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W3C Working Draft


The footer element (<footer>) was introduced in HTML5 for modeling the footer sections of real-world documents. The basic motivation for introducing the footer element was to eliminate the overuse of <div> elements and creating a suitable element for the links and text that are usually located at the bottom of the webpages.

Overview Table

DOM Interface HTMLElement


The following example defines two footers, one at the top and one at the bottom, with the same content.


 <!-- First footer -->
 <footer><a href="../">Back to index...</a></footer>
 <h1>Lorem ipsum</h1>
 <p>Insert long article here.</p>
 <!-- Second footer -->
 <footer><a href="../">Back to index...</a></footer>



Footers don't necessarily have to appear at the end of a section, though they usually do. The footer element can contain entire sections to represent appendices, indexes, license agreements, and similar content. Footers might also contain nav elements or contact information for the author or editor inside an address element. When the nearest ancestor element is the body element, then the footer applies to the whole document. The footer element is not sectioning content; it does not introduce a new section. Windows Internet Explorer 9. The footer element is only supported for webpages displayed in IE9 Standards mode. For more information, see Defining Document Compatibility.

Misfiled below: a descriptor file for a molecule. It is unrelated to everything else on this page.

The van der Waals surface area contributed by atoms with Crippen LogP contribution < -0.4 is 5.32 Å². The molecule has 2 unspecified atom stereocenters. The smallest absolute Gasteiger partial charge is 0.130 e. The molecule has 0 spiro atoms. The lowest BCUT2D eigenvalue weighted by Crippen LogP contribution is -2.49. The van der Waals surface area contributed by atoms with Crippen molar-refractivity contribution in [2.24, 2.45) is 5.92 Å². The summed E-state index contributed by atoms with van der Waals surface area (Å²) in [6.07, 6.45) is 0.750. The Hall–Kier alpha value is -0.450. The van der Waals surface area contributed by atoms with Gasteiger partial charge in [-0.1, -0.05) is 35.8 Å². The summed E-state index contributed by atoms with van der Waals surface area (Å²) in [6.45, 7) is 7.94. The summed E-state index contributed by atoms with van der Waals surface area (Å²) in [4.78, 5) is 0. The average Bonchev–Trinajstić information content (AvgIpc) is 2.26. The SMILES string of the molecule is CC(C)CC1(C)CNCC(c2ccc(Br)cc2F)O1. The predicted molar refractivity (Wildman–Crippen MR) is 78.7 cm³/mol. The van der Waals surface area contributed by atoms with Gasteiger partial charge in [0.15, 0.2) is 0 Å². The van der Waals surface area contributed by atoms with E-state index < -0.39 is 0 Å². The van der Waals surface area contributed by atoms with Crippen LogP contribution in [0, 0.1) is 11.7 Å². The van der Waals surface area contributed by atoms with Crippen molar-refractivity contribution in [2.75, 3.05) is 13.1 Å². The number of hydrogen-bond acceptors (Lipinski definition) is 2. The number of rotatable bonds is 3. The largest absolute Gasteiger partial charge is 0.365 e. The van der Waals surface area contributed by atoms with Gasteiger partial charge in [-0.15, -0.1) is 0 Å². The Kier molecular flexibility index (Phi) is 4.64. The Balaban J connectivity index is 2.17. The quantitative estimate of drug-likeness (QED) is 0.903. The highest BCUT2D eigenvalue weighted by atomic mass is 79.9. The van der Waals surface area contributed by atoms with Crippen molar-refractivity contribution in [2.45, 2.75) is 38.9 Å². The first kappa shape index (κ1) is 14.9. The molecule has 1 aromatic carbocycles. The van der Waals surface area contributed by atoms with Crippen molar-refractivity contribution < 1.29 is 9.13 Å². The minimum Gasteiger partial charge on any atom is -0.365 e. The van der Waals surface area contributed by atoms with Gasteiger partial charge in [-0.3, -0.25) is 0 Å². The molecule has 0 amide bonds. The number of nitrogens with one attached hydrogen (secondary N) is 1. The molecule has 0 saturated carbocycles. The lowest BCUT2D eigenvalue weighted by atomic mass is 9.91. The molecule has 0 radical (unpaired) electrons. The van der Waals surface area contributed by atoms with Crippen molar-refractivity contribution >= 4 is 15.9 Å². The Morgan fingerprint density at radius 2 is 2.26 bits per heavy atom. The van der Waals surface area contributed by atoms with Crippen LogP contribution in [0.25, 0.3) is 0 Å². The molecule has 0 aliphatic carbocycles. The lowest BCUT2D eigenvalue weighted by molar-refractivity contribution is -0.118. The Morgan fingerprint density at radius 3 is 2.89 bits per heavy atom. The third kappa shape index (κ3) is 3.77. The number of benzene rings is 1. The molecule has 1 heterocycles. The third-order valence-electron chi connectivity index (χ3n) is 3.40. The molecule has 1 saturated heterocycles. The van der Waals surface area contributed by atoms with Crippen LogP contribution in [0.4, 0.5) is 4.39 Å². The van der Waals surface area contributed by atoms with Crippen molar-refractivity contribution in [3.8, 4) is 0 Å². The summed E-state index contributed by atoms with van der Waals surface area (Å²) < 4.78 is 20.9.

Standards information

There are no standards that apply here.

HTML information




Feature Chrome Firefox (Gecko) Internet Explorer Opera Safari
Basic support ? ? ? ? ?


Feature Android BlackBerry Chrome for mobile Firefox Mobile (Gecko) IE Mobile Opera Mobile Opera Mini Safari Mobile
Basic support ? ? ? ? ? ? ? ?

See also

Related articles

Document Structure

  • html/elements/footer


  • html/elements/footer

… further results

Related pages (MSDN)

  • Reference
  • article
  • aside
  • figcaption
  • figure
  • header
  • hgroup
  • mark
  • nav
  • section


This article contains content originally from external sources.

Portions of this content come from the Microsoft Developer Network: [Windows Internet Explorer API reference Article]

Portions of this content come from the Facebook HTML5 Resource Center.